More advanced power savings (rev. the DPMS extension).

Egbert Eich eich at
Wed Jul 26 05:36:51 PDT 2006

Jim Gettys writes:
 > Problem statement
 > =================
 > We have a display that is new: it is possible the chip driving
 > the panel to take over panel update from the processor.  We can save
 > significant power if, while displaying an idle screen, we power down the
 > processor's video driver logic, and even more power if we power down the
 > graphics processor itself.  To resynchronize the display will take a
 > couple frame times, so for highly interactive scenes, this behavior is
 > not desirable; but when the screen is idle for any significant length of
 > time, it is.
 > Hard-wiring these values into the X server seems like a poor plan; the
 > latencies of powering up a GPU will vary (it can take time to stabilize
 > clocks and another power domain on graphics chips), and it will likely
 > usually take of order 2 frame times (and hardware interrupt driver
 > support) to transfer control of screen refresh back to the processor,
 > and such transitions may vary, depending on the hardware.
 > I expect it is likely such displays and power controllable GPU's will
 > become much more common in the future.
 > Suggested course of action
 > ==========================
 > It appears that making a minor revision to the DPMS extension may be
 > most appropriate, adding a request or two to set timeouts for video and
 > GPU powerdown when the screen is idle.
 > Plan 1
 > ------
 > The first approach (plan 1) I'll describe would be to actually *use* the
 > defined VESA Power Level States for the first time in a useful fashiond,
 > mapping these in the following semantic ways that may make sense.
 >         val     Name            Definition according to VESA            
 >         ---
 >         0       DMSModeOn       In use              
 >         1       DPMSModeStandby Blanked, low power  
 >         2       DPMSModeSuspend Blanked, lower power
 >         3       DPMSModeOff     Shut off, awaiting activity
 >         val     Name            New Definition          
 >         ---
 >         0       DMSModeOn       In use              
 >         1       DPMSModeStandby Screen on, processor video off 
 >         2       DPMSModeSuspend Screen on, processor video off, GPU off
 >         3       DPMSModeOff     Shut off, awaiting activity
 > Plan 2
 > ------
 > A second approach (plan 2) is to add a few states, and insert them
 > between state 0 and state 1, if they are defined to be non-zero, and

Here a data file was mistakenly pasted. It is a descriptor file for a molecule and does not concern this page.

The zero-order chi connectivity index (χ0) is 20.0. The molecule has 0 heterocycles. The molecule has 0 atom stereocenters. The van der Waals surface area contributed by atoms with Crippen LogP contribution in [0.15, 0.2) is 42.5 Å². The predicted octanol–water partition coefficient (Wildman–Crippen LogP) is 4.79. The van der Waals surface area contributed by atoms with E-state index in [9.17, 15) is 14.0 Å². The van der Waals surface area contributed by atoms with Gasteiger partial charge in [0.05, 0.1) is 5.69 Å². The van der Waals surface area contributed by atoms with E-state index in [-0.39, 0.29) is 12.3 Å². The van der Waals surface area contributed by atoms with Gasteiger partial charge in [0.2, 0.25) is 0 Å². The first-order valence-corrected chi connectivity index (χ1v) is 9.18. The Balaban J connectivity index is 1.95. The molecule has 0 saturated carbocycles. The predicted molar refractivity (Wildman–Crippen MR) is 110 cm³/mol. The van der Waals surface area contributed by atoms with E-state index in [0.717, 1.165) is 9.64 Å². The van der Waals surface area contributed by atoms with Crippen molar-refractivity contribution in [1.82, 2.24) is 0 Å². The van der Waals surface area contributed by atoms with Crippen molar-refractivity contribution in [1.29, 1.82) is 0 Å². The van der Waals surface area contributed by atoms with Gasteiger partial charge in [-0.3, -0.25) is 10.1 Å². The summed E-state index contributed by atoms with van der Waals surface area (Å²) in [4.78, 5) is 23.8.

> have the extension do the usual state transitions from low to high.

Generally using DPMS to not only power down the display but also 
circuits on the chipset that control the output makes perfect sense.

But from what I'm reading here I don't know if DPMS is really the
extension you are looking for:
DPMS is controlled by user input not by output activety.
Are you looking for something that:
a: allows the application to turn on power save when it knows
   it will not change screen content?
b: Something to set an automatic timeout behavior on a per app base?
c: Just be able to modify the timeout?

For a the dpms extension (at least plan 1) doesn't seem to be the
way to go: if the app is run on a 'normal' machine it would constantly
turn off the display as the 'screen content stays visible' is not
the dormal behavior of DPMS and must not be assumed.
I'm not sure if piggy backing on DPMS is really the right thing to
go here.
For b and c you would need a detection for screen content change.
DAMAGE may help here. However b is entirely different from the
scope of DPMS so you may want to come up with a different extension
for your purpose.
c can be done thru one of the existing or to be designed driver conf
mechanisms. Doesn't seem to require an extension.

 > Previous insane design
 > ======================
 > Unfortunately, for reasons that are completely lost in the mists of
 > time, the timeouts in the DPMS extension are specified in seconds as
 > CARD16's, rather than the more natural X Timestamp CARD32 units of 1
 > millisecond, and to top it off, these CARD16 choices even show through
 > the DPMS library.  Ugh....  As if saving 16 bits on setting DPMS values
 > was going to be a performance win or something....

DPMS is not ment for short timeout periods as it's input driven.

 > Due to this insane design, no matter what, I'll have to add a few
 > requests.  Sigh.
 > But the first question I'll make to the list is, do you like plan 1, or
 > plan 2, or Plan 9 from Outer Space ;-)
 > If you like plan 2, then the question is how many additional states do
 > we really need, anyway?  How should we define them?

Your case is rather special (at least for today's hardware).
I'm not convinced that adding this to DPMS is the way to go.
Depending on what you need (see above) you may want to create
a new extension. Apps can check if it is there and don't get
confused by the presence of DPMS but the absense of these 
special features.


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